Likewise, the use of military tank parts in the aquariums connects to another ongoing body of work. In his “pin drawings,” he renders an image inside a vitrine by pinning tiny pieces from plastic model kits like so many insect specimens. The artist likens the drawings to “kit-bashing,” a term used by model makers to refer to building unexpected objects by combining pieces from multiple kits. Kaino also uses the term as shorthand to describe his entire practice, which he says derives from his dissatisfaction with the choice between the divergent paths of process-based art and conceptualism that he faced after MFA studies in visual arts at the University of California, San Diego, in the mid ’90s.

    Working with two full-time assistants in his 2,000-square-foot Hollywood studio (not far from where he lives with his wife, fashion designer Corey Lynn Calter, and their two daughters), Kaino is intensely involved in
 the physical production of his work. He experimented 
with dozens of molds and wicks to “learn to draw in wax,” as he puts it, for the upcoming show at Honor Fraser. He still places every one of the hundreds of pins in the kit-bashing drawings himself. But the essence of his practice rests in scavenging and creating component parts—be it a title,
 a found object, an iconic image, a production method, or a metaphor—then recombining them.

    That ethos is on display in his show in Chicago, the signal work of which might be Escala, 2014, a giant mobile made from antique scales kept in balance with rocks and candy. That show mixes references to revolution with notions of equilibrium, which he feels has led to simplistic thinking about the world’s problems. “What if equality—in the sense of dividing resources in a zero-sum approach—is not the answer; what if generosity is the answer?” Kaino asks. Lining the gallery walls are sheets of stainless steel cut to the rough dimensions of windows at U.S. embassies around the world that have had rocks thrown at them. Dents in the shimmering metal warp and invert the reflected surroundings. Although it is impossible to ignore the overtly political content, Kaino shies away from didacticism, preferring to point out how the divots “bring everything in them closer together to create a sort of utopic vision.”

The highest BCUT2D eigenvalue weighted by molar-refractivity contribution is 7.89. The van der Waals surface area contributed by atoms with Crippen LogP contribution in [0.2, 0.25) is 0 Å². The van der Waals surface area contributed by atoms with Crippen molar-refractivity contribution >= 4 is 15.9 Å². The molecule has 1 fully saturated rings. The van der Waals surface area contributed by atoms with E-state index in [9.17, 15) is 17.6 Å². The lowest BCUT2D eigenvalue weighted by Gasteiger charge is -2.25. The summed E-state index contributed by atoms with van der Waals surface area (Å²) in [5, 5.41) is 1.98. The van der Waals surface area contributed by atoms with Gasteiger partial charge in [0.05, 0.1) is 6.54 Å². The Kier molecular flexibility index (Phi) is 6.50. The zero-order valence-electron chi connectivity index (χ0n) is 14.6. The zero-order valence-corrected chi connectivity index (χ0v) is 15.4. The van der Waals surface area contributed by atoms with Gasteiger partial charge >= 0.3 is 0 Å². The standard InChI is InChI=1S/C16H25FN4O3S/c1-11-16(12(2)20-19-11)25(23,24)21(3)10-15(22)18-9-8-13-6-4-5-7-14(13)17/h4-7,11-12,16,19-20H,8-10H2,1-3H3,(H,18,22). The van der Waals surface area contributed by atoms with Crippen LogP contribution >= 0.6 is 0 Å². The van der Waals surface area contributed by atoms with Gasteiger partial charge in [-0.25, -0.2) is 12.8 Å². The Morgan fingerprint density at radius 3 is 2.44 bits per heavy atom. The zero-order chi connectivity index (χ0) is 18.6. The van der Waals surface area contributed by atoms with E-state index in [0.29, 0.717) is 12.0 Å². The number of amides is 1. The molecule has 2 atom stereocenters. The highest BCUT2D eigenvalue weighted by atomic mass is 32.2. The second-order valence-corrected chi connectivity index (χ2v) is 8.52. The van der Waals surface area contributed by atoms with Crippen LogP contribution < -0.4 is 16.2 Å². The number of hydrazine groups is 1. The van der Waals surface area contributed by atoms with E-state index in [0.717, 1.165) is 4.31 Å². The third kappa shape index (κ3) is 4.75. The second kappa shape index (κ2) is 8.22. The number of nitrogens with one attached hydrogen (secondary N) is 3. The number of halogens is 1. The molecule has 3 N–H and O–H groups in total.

Kaino initially picked up stones in Tahrir Square in 2012 when he was visiting Egypt in preparation to represent the United States at the Cairo Biennial in 2013. As is often the case, he didn’t know if he would make use of the rock, but he recognized its symbolic value and spent time ruminating on possible meanings. “I had this thought that this rock is only an instrument of revolution when it is in the air,” Kaino says. “On the ground it is junk; after it has hit someone or something it has lost its potential energy.” He is currently using a 3-D printer to make brightly colored plastic copies of some of the stones, a takeoff on the use of 3-D printers to fabricate plastic guns, taking the idea of military innovation to an absurd extreme.